Uncle Tom: An Oral History of the American Black Conservative


Xenon Pictures;
$24.98 DVD;
Not Rated.
Features Larry Elder, Herman Cain, Candace Owens, Carol Swain, Col. Allen B. West, Brandon Tatum. 

Bowing in the contentious political environment of the national presidential election, this documentary is as provocative as its title.

Featuring a collection of intimate interviews with some of America’s Black conservative thinkers, mixed with historical and news footage, Uncle Tom: An Oral History of the American Black Conservative takes a different look at being black in America.

Featuring media personalities, ministers, civil rights activists, veterans and a self-employed plumber, among others, the film explores black conservatives’ personal journeys of navigating the world as one of America’s most misunderstood political and cultural groups.

The film — from director-producer-writer Justin Malone, who is white, and writer-executive producer Larry Elder, a prominent black conservative talk show host who also appears in the film — examines self-empowerment, individualism and rejecting the victim narrative.

“An Uncle Tom is someone who sold out and embraced the white man by rejecting the idea that you’re a victim,” Elder explains in the film (the label stems from Harriet Beecher Stowe’s 1852 novel Uncle Tom’s Cabin). Interviewees embrace such derisive terms almost as a badge of honor, reveling in their outsider status in the black community. Activist Jesse Lee Peterson even boasts of a “Coon of the Year” award that sits on his mantel. Indeed, these black conservatives stress that they see things differently than many others, criticizing such black leaders as Jesse Jackson, Al Sharpton and even Barack Obama, who they say said some of the right things but also betrayed them by playing the race card.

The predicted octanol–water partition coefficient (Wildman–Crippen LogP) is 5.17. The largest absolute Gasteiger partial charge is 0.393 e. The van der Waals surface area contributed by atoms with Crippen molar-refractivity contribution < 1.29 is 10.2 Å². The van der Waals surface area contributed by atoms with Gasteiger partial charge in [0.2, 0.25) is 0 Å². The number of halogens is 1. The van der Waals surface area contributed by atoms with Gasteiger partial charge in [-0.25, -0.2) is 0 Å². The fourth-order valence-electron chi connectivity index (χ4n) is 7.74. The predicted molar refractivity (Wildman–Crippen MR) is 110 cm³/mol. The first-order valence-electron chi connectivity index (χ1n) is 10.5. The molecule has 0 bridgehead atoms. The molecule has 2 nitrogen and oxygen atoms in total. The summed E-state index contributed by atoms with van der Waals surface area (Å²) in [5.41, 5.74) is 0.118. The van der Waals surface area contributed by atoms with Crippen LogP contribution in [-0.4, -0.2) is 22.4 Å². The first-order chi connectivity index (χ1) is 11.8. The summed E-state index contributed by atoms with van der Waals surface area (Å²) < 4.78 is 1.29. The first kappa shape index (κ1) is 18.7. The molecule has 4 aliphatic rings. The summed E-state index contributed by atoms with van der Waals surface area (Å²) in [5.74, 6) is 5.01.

“We refute the entire philosophy of the Democratic Party,” says activist Candace Owens, one of the more strident critics of the left.

These black conservatives see the welfare and social safety net system as a form of oppression that prevents black Americans from learning to be self-sufficient and succeed.

Indeed, the film chronicles the accomplishments of several black conservatives, including former Republican presidential candidate and Secretary of Housing and Urban Development Dr. Ben Carson, a top neurosurgeon. One particularly touching moment occurs in an interview with businessman and another former Republican presidential candidate, Herman Cain, who died of COVID-19 in July. Cain tears up, telling viewers that a boss once said of him: “You taught me you don’t judge somebody by the color of their skin.”

Uncle Tom also shows a different perspective of American History from this often-ignored group. They highlight historic figures such as Booker T. Washington and Frederick Douglas and the accomplishments of the black community in the late 1800s before the rise of Jim Crow led by the Southern Democrats. Indeed, these speakers note the Republican Party should be credited with supporting black Americans, rather than the Democratic. They blame the Democratic Welfare State for destroying black fathers and families.

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Those on the left may find some of these opinions infuriating, but the documentary does a thorough job of laying out the viewpoint of the black conservative, from politicians and activists such as Elder, Owens, Cain and Carol Swain to the self-employed plumber Chad O. Jackson, who found religion and satisfaction in owning his own business. If one wants to understand how such black conservatives see the world, Uncle Tom offers a pretty comprehensive overview in less than two hours.